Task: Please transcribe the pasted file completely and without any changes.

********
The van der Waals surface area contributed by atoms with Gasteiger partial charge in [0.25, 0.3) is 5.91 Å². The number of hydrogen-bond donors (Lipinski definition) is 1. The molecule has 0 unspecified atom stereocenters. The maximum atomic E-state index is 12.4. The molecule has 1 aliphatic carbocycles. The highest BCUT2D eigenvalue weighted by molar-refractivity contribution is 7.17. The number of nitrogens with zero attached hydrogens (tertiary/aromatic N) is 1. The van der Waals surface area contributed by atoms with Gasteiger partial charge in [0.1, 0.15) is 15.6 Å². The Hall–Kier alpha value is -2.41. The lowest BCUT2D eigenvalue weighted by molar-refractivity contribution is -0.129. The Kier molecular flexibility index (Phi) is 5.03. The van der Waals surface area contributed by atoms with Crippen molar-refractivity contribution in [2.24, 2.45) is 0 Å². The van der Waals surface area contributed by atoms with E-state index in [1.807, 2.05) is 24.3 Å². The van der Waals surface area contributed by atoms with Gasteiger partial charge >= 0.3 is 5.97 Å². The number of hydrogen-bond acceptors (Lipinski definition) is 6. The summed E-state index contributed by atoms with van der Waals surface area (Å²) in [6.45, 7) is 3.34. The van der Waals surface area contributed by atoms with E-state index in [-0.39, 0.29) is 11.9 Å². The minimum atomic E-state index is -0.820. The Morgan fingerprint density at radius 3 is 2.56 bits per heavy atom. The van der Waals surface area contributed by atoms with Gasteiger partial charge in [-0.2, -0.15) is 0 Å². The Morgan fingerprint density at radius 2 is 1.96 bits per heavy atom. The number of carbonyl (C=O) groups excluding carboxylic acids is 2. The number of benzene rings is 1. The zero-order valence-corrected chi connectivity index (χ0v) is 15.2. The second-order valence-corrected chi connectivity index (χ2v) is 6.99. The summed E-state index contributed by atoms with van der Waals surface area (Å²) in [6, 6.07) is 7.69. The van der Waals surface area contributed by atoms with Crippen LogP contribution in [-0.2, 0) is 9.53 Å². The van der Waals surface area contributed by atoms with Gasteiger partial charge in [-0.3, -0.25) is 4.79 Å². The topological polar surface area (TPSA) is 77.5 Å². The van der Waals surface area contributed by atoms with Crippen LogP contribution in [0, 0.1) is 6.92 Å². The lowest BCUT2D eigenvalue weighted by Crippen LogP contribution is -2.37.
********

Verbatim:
The van der Waals surface area contributed by atoms with Gasteiger partial charge in [0.25, 0.3) is 5.91 Å². The number of hydrogen-bond donors (Lipinski definition) is 1. The molecule has 0 unspecified atom stereocenters. The maximum atomic E-state index is 12.4. The molecule has 1 aliphatic carbocycles. The highest BCUT2D eigenvalue weighted by molar-refractivity contribution is 7.17. The number of nitrogens with zero attached hydrogens (tertiary/aromatic N) is 1. The van der Waals surface area contributed by atoms with Gasteiger partial charge in [0.1, 0.15) is 15.6 Å². The Hall–Kier alpha value is -2.41. The lowest BCUT2D eigenvalue weighted by molar-refractivity contribution is -0.129. The Kier molecular flexibility index (Phi) is 5.03. The van der Waals surface area contributed by atoms with Crippen molar-refractivity contribution in [2.24, 2.45) is 0 Å². The van der Waals surface area contributed by atoms with E-state index in [1.807, 2.05) is 24.3 Å². The van der Waals surface area contributed by atoms with Gasteiger partial charge >= 0.3 is 5.97 Å². The number of hydrogen-bond acceptors (Lipinski definition) is 6. The summed E-state index contributed by atoms with van der Waals surface area (Å²) in [6.45, 7) is 3.34. The van der Waals surface area contributed by atoms with E-state index in [-0.39, 0.29) is 11.9 Å². The minimum atomic E-state index is -0.820. The Morgan fingerprint density at radius 3 is 2.56 bits per heavy atom. The van der Waals surface area contributed by atoms with Gasteiger partial charge in [-0.2, -0.15) is 0 Å². The Morgan fingerprint density at radius 2 is 1.96 bits per heavy atom. The number of carbonyl (C=O) groups excluding carboxylic acids is 2. The number of benzene rings is 1. The zero-order valence-corrected chi connectivity index (χ0v) is 15.2. The second-order valence-corrected chi connectivity index (χ2v) is 6.99. The summed E-state index contributed by atoms with van der Waals surface area (Å²) in [6, 6.07) is 7.69. The van der Waals surface area contributed by atoms with Crippen LogP contribution in [-0.2, 0) is 9.53 Å². The van der Waals surface area contributed by atoms with Gasteiger partial charge in [-0.3, -0.25) is 4.79 Å². The topological polar surface area (TPSA) is 77.5 Å². The van der Waals surface area contributed by atoms with Crippen LogP contribution in [0, 0.1) is 6.92 Å². The lowest BCUT2D eigenvalue weighted by Crippen LogP contribution is -2.37.